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Silver Bullet member
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Discussion Starter · #1 ·
I shop for milsurps as most do.Gun shows,Gun shops, Pawn shops ect.The one
rifle I see in just about everyone is the M1 Garand.

The Tulsa show the worlds largest was a good example, for there was hardly
a milsurp table with out at least a few.Most went for $800 on up.The funny
thing is I don't see that much sales going on for these great ole guns.

Just about every dealer stands fast on his-her price.There is a gun shop I go in
offen.He has had the same Garand for at least two years priced at $1100.

I offend wonder how dealers can tie up there money in guns they don't sell with
in a certain time frame, & still stay in business.

Just because your in business, does not make you a business man.:?
 

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Hmmmmm......

Lets see I've been collecting Garands for 20-25 years. Supply and demand definitely affect their prices like any other firearm.

Go pick up a 1975-78 Blue book of values. During that period of collecting an M1 was valued nearly as much as a G43s or M1941 Johnsons. Part of that was the one-rifle-in-a-lifetime policy of the then CMP/DCM. There were serious hoops to jump through to get one too back then.

If you look at the increase in values - the Garand has really been a poor choice in comparison to most firearms. $400-$500 for Garand. $600 for G43. $600 for Johnson. $59 for Chinese SKS. $79 Arisakas. etc. to ad nauseum.

However there werte many firearms that got hammered and are worth less now - Makarovs, CZ52 pistols, VZ52 rifles for example.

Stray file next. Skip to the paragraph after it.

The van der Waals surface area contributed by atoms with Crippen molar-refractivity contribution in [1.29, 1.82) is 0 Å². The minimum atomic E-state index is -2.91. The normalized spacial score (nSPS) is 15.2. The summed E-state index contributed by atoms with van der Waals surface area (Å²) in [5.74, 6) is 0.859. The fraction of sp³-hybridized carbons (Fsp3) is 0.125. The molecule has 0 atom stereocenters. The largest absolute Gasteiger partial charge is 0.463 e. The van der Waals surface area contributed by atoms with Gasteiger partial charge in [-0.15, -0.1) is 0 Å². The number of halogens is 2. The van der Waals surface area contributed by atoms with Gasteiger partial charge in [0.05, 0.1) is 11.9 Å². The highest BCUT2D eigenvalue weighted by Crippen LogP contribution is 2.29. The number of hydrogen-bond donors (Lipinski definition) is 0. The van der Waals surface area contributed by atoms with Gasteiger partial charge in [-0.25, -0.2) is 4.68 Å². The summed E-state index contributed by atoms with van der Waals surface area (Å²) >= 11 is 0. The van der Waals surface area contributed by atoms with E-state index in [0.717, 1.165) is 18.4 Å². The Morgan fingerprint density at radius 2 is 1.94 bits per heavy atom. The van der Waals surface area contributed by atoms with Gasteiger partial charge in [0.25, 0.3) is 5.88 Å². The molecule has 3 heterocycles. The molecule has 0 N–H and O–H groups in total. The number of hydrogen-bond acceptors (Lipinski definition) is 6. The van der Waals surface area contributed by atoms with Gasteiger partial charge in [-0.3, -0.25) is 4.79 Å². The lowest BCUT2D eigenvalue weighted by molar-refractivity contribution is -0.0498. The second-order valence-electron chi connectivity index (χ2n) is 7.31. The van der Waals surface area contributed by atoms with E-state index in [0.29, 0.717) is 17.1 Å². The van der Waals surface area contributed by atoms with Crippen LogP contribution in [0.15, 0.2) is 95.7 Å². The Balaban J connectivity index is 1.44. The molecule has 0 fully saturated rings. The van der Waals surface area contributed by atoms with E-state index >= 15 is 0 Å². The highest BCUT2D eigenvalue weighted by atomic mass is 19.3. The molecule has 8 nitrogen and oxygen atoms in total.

There are somethings going for the Garand however - the supply of collectible WWII and IHC rifles is gone. They are an excellent rifle - exc shooter, maintainible (parts and smiths avail), and plenty of variations. Plenty of shooting sports available for the owners also. Ammo, while not cheap, is available, usually of excellent quality, generally non-corrosive and re-loadible.

When you own and really shoot one - most people find the alternatives pale in comparison.

The supply is not endless however, and will end one day in the near future. The quality of present Garands at the CMP, in my opinion, is not as good as what it was even 3 years ago either.

The detriments are: it is a dangerous field to enter with a high end pick. One must study them like any other collectible firearm. Know what to look for. For the first time buyer the CMP is definitely the place to buy. Why some people buy run of the mill shooters elsewhere amazes me - not really hard to do.

Dealers with good reps do just fine selling the higher end M1s. Check out Scott Duffs website.

With the economy the way it is now - should not have much trouble trolling gun shows for one on a persons shoulder for $600+. Just got to be aware of shot-out examples, and poorly put-together examples (ie parts swapped by someone who does'nt know what he is doing).